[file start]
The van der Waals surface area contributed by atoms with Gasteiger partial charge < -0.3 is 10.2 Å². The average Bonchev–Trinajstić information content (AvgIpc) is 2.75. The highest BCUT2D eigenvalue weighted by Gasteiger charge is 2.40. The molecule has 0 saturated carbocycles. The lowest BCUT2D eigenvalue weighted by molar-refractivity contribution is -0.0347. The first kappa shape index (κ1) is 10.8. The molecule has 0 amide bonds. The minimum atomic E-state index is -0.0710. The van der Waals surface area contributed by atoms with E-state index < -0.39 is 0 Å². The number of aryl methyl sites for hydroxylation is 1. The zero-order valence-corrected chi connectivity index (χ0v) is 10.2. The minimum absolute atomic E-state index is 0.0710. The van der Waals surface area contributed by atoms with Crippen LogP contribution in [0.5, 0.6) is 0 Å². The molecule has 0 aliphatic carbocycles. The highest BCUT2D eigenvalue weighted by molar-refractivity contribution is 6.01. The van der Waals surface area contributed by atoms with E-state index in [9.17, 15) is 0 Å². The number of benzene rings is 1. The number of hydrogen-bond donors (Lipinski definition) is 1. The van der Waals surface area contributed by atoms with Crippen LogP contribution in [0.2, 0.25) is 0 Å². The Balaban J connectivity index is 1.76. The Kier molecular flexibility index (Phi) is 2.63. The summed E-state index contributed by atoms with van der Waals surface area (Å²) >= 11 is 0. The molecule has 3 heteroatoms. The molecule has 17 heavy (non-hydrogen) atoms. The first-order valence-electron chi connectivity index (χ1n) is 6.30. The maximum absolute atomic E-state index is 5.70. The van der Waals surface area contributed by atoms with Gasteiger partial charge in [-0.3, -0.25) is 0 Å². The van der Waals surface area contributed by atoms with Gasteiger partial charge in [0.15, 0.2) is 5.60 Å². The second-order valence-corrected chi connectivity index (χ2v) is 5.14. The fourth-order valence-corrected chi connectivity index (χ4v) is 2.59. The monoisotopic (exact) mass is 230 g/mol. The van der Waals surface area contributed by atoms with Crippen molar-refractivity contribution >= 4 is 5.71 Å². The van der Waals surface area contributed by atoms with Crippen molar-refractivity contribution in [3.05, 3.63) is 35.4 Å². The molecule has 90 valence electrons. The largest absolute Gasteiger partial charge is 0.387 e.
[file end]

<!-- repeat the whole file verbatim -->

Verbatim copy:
The van der Waals surface area contributed by atoms with Gasteiger partial charge < -0.3 is 10.2 Å². The average Bonchev–Trinajstić information content (AvgIpc) is 2.75. The highest BCUT2D eigenvalue weighted by Gasteiger charge is 2.40. The molecule has 0 saturated carbocycles. The lowest BCUT2D eigenvalue weighted by molar-refractivity contribution is -0.0347. The first kappa shape index (κ1) is 10.8. The molecule has 0 amide bonds. The minimum atomic E-state index is -0.0710. The van der Waals surface area contributed by atoms with E-state index < -0.39 is 0 Å². The number of aryl methyl sites for hydroxylation is 1. The zero-order valence-corrected chi connectivity index (χ0v) is 10.2. The minimum absolute atomic E-state index is 0.0710. The van der Waals surface area contributed by atoms with Crippen LogP contribution in [0.5, 0.6) is 0 Å². The molecule has 0 aliphatic carbocycles. The highest BCUT2D eigenvalue weighted by molar-refractivity contribution is 6.01. The van der Waals surface area contributed by atoms with E-state index in [9.17, 15) is 0 Å². The number of benzene rings is 1. The number of hydrogen-bond donors (Lipinski definition) is 1. The van der Waals surface area contributed by atoms with Crippen LogP contribution in [0.2, 0.25) is 0 Å². The Balaban J connectivity index is 1.76. The Kier molecular flexibility index (Phi) is 2.63. The summed E-state index contributed by atoms with van der Waals surface area (Å²) >= 11 is 0. The molecule has 3 heteroatoms. The molecule has 17 heavy (non-hydrogen) atoms. The first-order valence-electron chi connectivity index (χ1n) is 6.30. The maximum absolute atomic E-state index is 5.70. The van der Waals surface area contributed by atoms with Gasteiger partial charge in [-0.3, -0.25) is 0 Å². The van der Waals surface area contributed by atoms with Gasteiger partial charge in [0.15, 0.2) is 5.60 Å². The second-order valence-corrected chi connectivity index (χ2v) is 5.14. The fourth-order valence-corrected chi connectivity index (χ4v) is 2.59. The monoisotopic (exact) mass is 230 g/mol. The van der Waals surface area contributed by atoms with Crippen molar-refractivity contribution >= 4 is 5.71 Å². The van der Waals surface area contributed by atoms with Crippen molar-refractivity contribution in [3.05, 3.63) is 35.4 Å². The molecule has 90 valence electrons. The largest absolute Gasteiger partial charge is 0.387 e.